Category Archives: Food Fads

Escape from canned spaghetti: How breaking local saved the world.

I lived an involuntarily local existence for ten of the twenty or so years in Switzerland.

It is the kind of food experience mourned  by tediously delusional dreamers who have not participated in  it – with a pervading nostalgia for a photo-shopped emotional landscape of happy cows and crofts and the simple elegance and purity of an age they feel  we should never have left behind.

This was the good part: Fresh eggs from the farm, carried home in saved flour bags. Half a pig and  half a calf butchered by the local butcher and divided under his supervision to be put in the freezer.  Mache and fabulous winter salads in season, berries, stone fruit leeks and tender beans straight from the field or orchard. Fresh  pressed apple juice on frosty late summer mornings and air filtered ten gallon bottles to dispense apple juice throughout the winter.  Real veal. A fresh chicken every time we ran  one over on the road home. Otherwise on order.  Fresh cream. Wood oven baked Meringue. Bread made in a hollow of the dying coals of an oven fired at 5:00 am.. A really great still which produced Kirsch that burned with a pure blue flame. Sides of raw smoked bacon to cut off in little tiles whenever you wanted. Landjaeger, square sausages. Emmentaller. Fondue. Raclette. Venison or wild boar any time somebody ran into one on the steep road into the village. Dole wine sitting in front of a roaring fire and looking out over the snow white fields towards the black forest.

This was the rough part: Initially almost no citrus, and then at a price. Non raw milk needed to be ordered a week in advance. No avocados. Long winters. Eight or so months living on roots and cabbage.  Two to three weeks of hot, sticky canning during the season in addition to a full time job. Having to break down the calf and the pig in a cold cellar until your fingers ached and the blood stung in the scratches on  your hands. Seafood restricted to fish sticks (inland country). A local market with the worst of frozen foods. Canned beans. Canned peas. Canned asparagus. Leberkaese.  Horse flies. Tough beef.  Canned spaghetti. Tape worms (fortunately  none of them ours).  Grit and dirt in everything from leeks to peas.  The fine smell of animal and human fertilizer sprayed over snow in winter (so it would soak in gradually) and the times when some fool farmer sprayed it on ice instead, so it entered the water system. Going down to the town with old milk cans for water until the system cleared. Dead hedgehog stuck in the dryer vent for weeks. Canned milk when we couldn’t get it fresh. Raw milk that tasted of nothing but udder and barn. Cowbells at 2:00 am.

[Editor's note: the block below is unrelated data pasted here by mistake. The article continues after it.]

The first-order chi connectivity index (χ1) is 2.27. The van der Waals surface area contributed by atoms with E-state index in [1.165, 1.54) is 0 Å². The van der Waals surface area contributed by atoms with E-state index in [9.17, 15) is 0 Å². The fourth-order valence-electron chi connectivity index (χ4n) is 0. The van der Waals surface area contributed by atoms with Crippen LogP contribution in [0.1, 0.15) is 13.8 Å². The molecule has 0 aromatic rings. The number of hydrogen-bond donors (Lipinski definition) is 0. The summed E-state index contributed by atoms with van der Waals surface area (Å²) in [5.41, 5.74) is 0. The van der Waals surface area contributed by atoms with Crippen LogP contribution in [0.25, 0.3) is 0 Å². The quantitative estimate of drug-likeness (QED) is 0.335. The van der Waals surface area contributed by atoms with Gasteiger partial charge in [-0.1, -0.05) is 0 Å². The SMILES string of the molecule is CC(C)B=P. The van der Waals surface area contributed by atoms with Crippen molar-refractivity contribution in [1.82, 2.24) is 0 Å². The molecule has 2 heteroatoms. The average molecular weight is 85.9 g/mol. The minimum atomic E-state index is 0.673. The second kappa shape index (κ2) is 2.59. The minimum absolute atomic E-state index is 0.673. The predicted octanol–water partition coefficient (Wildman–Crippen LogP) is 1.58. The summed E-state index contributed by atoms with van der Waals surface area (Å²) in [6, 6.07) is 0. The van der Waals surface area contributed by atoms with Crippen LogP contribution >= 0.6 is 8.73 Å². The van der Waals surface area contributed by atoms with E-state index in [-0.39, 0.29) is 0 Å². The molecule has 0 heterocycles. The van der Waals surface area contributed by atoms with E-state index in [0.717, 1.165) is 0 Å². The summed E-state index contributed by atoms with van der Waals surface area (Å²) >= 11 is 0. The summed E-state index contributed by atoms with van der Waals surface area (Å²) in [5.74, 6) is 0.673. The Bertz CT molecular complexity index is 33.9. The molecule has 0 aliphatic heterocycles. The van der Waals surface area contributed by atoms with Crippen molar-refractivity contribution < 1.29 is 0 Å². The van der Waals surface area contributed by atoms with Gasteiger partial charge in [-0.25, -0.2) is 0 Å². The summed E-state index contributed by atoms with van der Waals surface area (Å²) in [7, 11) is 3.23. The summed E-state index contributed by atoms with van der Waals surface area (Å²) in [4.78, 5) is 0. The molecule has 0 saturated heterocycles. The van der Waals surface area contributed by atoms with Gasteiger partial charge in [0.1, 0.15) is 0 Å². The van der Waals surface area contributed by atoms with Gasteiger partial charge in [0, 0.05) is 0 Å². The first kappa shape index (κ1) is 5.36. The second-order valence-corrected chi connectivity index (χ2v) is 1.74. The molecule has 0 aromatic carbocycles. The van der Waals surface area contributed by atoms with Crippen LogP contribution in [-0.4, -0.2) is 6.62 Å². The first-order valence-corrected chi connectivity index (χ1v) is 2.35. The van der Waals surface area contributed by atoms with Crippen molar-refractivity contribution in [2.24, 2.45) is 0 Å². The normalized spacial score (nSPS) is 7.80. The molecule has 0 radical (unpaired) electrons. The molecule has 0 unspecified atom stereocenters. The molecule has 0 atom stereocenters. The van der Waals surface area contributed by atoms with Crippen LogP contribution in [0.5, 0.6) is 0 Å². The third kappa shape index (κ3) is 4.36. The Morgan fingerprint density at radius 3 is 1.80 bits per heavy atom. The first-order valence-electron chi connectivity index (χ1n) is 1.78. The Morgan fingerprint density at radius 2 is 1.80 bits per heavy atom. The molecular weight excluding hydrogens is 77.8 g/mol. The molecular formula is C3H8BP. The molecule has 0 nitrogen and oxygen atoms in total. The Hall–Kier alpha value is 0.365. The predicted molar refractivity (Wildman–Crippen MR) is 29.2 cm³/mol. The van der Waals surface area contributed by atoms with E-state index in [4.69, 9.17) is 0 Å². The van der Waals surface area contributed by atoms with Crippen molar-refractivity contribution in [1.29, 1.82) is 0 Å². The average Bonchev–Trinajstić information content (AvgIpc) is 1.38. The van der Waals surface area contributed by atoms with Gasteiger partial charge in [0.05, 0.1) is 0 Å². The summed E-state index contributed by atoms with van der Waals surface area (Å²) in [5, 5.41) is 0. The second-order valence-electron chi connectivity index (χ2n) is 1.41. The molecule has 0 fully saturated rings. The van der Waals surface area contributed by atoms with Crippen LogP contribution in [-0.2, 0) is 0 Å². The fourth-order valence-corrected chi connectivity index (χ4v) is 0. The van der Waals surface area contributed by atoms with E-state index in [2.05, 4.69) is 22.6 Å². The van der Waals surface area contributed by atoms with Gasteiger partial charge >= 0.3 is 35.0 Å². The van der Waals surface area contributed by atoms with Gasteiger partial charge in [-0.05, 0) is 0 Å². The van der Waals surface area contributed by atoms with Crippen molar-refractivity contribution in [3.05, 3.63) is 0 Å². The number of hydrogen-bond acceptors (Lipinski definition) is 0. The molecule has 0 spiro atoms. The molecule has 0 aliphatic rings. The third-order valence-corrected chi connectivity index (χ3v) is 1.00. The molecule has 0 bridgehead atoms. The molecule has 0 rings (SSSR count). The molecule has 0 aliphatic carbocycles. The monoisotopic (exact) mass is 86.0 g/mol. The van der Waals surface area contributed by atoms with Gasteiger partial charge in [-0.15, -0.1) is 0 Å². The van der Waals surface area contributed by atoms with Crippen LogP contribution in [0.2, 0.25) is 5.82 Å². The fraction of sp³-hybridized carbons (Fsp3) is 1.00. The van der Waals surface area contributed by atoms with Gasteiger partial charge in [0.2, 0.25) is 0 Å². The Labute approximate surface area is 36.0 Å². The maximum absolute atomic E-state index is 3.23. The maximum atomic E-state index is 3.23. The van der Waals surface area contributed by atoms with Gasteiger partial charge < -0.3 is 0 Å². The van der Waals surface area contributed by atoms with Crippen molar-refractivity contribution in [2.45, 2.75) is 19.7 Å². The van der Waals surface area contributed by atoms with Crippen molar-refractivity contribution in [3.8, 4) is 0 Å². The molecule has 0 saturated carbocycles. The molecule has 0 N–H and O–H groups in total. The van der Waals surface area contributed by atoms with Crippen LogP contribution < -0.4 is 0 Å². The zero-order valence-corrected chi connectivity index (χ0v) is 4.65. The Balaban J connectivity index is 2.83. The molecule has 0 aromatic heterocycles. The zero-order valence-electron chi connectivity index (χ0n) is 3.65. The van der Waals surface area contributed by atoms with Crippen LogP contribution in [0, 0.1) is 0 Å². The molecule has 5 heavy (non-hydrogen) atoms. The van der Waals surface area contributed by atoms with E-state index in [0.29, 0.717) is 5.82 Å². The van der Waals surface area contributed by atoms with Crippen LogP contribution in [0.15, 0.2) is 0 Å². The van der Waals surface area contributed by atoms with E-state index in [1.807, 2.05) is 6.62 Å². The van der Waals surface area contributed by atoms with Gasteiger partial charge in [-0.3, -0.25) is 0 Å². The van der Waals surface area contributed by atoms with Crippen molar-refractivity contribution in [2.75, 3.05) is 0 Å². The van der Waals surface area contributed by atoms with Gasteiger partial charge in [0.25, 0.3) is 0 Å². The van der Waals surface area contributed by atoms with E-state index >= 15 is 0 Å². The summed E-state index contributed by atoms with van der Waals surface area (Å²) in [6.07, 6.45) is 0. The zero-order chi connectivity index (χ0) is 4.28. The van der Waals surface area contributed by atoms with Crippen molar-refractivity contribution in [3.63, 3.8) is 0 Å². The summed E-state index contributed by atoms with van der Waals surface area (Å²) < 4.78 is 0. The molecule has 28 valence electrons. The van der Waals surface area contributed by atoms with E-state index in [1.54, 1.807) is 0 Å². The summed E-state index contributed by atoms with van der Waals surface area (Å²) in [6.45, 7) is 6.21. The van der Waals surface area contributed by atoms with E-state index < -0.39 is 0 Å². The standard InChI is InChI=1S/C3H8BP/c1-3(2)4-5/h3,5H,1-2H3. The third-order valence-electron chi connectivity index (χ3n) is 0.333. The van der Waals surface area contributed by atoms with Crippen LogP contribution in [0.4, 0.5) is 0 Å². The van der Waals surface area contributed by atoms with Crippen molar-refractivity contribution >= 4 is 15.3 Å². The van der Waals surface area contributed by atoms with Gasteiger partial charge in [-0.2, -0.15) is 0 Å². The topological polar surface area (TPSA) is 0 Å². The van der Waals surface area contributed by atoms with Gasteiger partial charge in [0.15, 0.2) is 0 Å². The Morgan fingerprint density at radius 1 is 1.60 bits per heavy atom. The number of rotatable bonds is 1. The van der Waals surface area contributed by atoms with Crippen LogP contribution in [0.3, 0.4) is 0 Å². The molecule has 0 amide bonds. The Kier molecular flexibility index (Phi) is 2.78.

So we cheated: We crossed the border for white asparagus. We drove all the way up to Germany to get into the American PX for beef. Of course it wasn’t cheating then, because we didn’t know we should eat local. Except for smuggling everything past customs. Fortunately Swiss customs guards never looked too closely at cars with two women and either screaming or sleeping babies in the back seats, stuffed in between the boxes of Post Exchange pampers ( not yet available in Switzerland) with American beef and plunder stuffed in between.

The day Migros finally opened  a supermarket within a 30 minute drive, I joined all the women from the surrounding villages, lining up for hours to buy  Spanish oranges and Israeli avocados, lemons, $40 a pound American steak and French wines and cheese. Migros is the anathema of contemporary sustainability standards:  Seasonal be damned, big box and discount with a massive variety of everything including a full service cheese department that would put any cheese shop in the US to shame.  The supermarket had a counter of the best of European varieties that extended from the front to the back, a full butcher shop and fresh seafood. We loved it. I still love the place, as food politically incorrect as it may be.

My forty minute commute from the school where I chaired the English department passed along a frontage road by the freight rail tracks. Things in Switzerland tend to be pristine and perfect, but beside the narrow road was  an unmarked, roughhewn wood structure, like a temporary construction office, from which I had noticed people  emerging with shopping bags. When I needed milk too close to the 5:30 local shop closing time,  I decided to see if I could buy some there.